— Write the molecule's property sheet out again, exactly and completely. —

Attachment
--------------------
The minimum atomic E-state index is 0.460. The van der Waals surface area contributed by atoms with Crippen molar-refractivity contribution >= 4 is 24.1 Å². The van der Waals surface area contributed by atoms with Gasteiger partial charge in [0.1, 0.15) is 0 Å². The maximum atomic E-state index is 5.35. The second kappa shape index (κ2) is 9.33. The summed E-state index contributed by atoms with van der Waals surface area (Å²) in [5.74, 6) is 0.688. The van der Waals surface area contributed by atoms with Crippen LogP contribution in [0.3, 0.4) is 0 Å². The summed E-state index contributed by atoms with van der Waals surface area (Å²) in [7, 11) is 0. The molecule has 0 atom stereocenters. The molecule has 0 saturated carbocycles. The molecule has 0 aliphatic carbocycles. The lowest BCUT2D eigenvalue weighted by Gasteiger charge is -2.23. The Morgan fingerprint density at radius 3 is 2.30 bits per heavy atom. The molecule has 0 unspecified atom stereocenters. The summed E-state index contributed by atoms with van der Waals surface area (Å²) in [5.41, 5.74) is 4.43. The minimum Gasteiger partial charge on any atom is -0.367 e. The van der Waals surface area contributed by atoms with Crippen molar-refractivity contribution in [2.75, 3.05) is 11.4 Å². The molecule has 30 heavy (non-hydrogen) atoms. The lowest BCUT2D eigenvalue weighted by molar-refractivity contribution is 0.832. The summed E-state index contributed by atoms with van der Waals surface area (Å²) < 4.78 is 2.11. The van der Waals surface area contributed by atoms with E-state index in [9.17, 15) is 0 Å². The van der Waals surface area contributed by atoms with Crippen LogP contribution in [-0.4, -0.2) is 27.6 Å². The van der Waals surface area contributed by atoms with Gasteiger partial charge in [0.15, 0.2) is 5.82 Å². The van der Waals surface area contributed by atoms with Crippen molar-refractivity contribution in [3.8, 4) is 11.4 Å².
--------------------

The minimum atomic E-state index is 0.460. The van der Waals surface area contributed by atoms with Crippen molar-refractivity contribution >= 4 is 24.1 Å². The van der Waals surface area contributed by atoms with Gasteiger partial charge in [0.1, 0.15) is 0 Å². The maximum atomic E-state index is 5.35. The second kappa shape index (κ2) is 9.33. The summed E-state index contributed by atoms with van der Waals surface area (Å²) in [5.74, 6) is 0.688. The van der Waals surface area contributed by atoms with Crippen LogP contribution in [0.3, 0.4) is 0 Å². The summed E-state index contributed by atoms with van der Waals surface area (Å²) in [7, 11) is 0. The molecule has 0 atom stereocenters. The molecule has 0 saturated carbocycles. The molecule has 0 aliphatic carbocycles. The lowest BCUT2D eigenvalue weighted by Gasteiger charge is -2.23. The Morgan fingerprint density at radius 3 is 2.30 bits per heavy atom. The molecule has 0 unspecified atom stereocenters. The summed E-state index contributed by atoms with van der Waals surface area (Å²) in [5.41, 5.74) is 4.43. The minimum Gasteiger partial charge on any atom is -0.367 e. The van der Waals surface area contributed by atoms with Crippen molar-refractivity contribution in [2.75, 3.05) is 11.4 Å². The molecule has 30 heavy (non-hydrogen) atoms. The lowest BCUT2D eigenvalue weighted by molar-refractivity contribution is 0.832. The summed E-state index contributed by atoms with van der Waals surface area (Å²) < 4.78 is 2.11. The van der Waals surface area contributed by atoms with E-state index in [9.17, 15) is 0 Å². The van der Waals surface area contributed by atoms with Crippen LogP contribution in [-0.4, -0.2) is 27.6 Å². The van der Waals surface area contributed by atoms with Gasteiger partial charge in [0.15, 0.2) is 5.82 Å². The van der Waals surface area contributed by atoms with Crippen molar-refractivity contribution in [3.8, 4) is 11.4 Å².